The Roadburn Festival, the world première event for all things heavy, diverse, avant-garde, and underground begins today in Tilburg, NL at various venues, under the watchful eye of founder Walter Hoeijmakers. John Dyer Baizley of Baroness curates this years’ fest and performs with his band as well. The fest is nearly a sellout with some limited tickets available for Sunday. Full details below. Continue reading →
When it comes to black metal, I tend to be on the pickier side especially with the production value of an album. The latest release from Caïna, Christ Clad in White Phosphorus(Apocalyptic Witchcraft) has only brought that side of me out even further into light. I found that while a few of the tracks were enjoyable for a raw black metal tone, most of the others were just jumbled messes with lacking production. Also, I tend to enjoy a track here and there that serves as an intro to the track that follows, but the ones in this album just seem random.
‘Fumes of God’ came off at first as an okay track but progressively gets worse as it wraps up with unnecessary synths that throw off the rest of the instrumentals. It sounded as if I was listening to a black metal song and a YouTube ad started playing in the background on my laptop. ‘The Promise of Youth’ is one of the better tracks on the album. In your face black metal with nothing fancy trying to make something “different”. Even the synths that come in late are not overbearing and are only ever truly present towards the closing measures. ‘Extraordinary Grace’ was the most obnoxious twelve minutes of my life as I was waiting for some more black metal after a couple minutes. Then I hoped that it would climax into black metal. Then I hoped it would just end faster. The final track, which is the album track, is what sounds like someone trying their hand at Depeche Modetype vocals with a mid-80s Mayhemdemo playing over a shitty stereo in the background. After fifty-three minutes,Christ Clad in White Phosphoruscomes to an end. This is one of the few times where I only listened to an album maybe three times before just hammering out a review to be done with it. Caïna supposedly has other material where each release has its own mood and emotions. Perhaps that’s where I should have started listening to them. Unless, of course, it sounds like this album.
Festival season is just around the corner, and what better way is there to start the summer than with Temples Festival? Launched in 2013, Temples is an independent music festival based in Bristol. The event will take place from 29th – 31st May at the historic venue Motion.Continue reading →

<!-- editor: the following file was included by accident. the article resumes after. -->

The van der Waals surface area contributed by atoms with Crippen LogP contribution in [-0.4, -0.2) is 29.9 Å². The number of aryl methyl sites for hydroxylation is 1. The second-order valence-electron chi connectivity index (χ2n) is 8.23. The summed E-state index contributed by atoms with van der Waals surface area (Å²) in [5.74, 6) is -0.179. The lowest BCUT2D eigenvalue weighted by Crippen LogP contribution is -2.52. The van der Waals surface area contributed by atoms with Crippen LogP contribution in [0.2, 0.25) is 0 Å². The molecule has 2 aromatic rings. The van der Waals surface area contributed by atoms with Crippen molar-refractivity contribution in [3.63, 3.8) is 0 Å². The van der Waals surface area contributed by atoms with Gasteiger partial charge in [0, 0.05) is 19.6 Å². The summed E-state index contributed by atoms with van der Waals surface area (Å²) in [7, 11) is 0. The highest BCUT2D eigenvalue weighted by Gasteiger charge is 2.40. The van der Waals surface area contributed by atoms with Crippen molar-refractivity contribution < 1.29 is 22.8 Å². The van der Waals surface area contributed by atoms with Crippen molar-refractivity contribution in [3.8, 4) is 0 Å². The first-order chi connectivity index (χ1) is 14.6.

When talking about Black Metal albums, the word “atmospheric” can be rather difficult to pin down. Sometimes it means pine-scented forest sulking, other times bleak, suicidal caterwauling – these days, due to the odd and sometimes unpredictable shifting of underground trends, it’s as likely to mean “we are now a 90’s Indie band” than anything else. On Setter Of Unseen Snares(Church Of Fuck), long-running British two-piece Caina have pulled off the increasingly unusual trick of doing something a little bit different.
The first half of Setter… leads from a genuinely haunting True Detective sample into four short, dynamic tracks of Black Metal that are contemplative, aggressive and catchy. Favouring strident riffing and surprisingly melodies underpinned by solid blasting and shrieked vocals, they pull off the trick of being “atmospheric” without losing any of the power or dynamics that Black Metal is supposed to have. This is particularly evident on ‘I Am The Flail Of The Lord’ and ‘Applicant Supplicant’, which bookend this first half with genuinely catchy riffs and something approaching a sing-along chorus. Taken by themselves, these first five tracks would form a genuinely effective EP of mature, listenable Black Metal in its own right.
The album doesn’t end with those five tracks, however, and the sixth track – the fifteen-minute ‘Orphan’ – either transforms the rest of the album or contradicts it. Ditching the forceful Black Metal riffing for a slow-build swell of feedback which rises into “Post-Metal” atmospherics and clean vocals, ‘Orphan’ almost sounds like a different band at first, and initially the effect can be to break the momentum built up over the first five tracks. As the song develops, however, more traces of Caina’s Black Metal sound start to introduce themselves, until ‘Orphan’’s final few furious minutes, where we’ve returned full-circle to where ‘Applicant Supplicant’ left us. It’s not a comparison all fans will be glad of, but the band Orphan most calls to mind is controversial “hipster BM” merchants Deafheaven. After a couple of spins, it really coalesces into a single entity, with ‘Orphan’ throwing the catchiness and power of the first five tracks into sharper relief, while highlighting more vividly the atmospheric and contemplative nature of the band.
Setter Of Unseen Snares, then, is a genuinely remarkable album in its own, quiet way, but it needs a bit of time to reveal itself as such. On initial listens it may well sound competent, polished but ultimately offering little new – but for those with the patience to join up the dots between the first and second part of the album and allow the experience of one to affect the other, this may well stand as one of the most interesting and accomplished Black Metal albums they’ve heard in a while.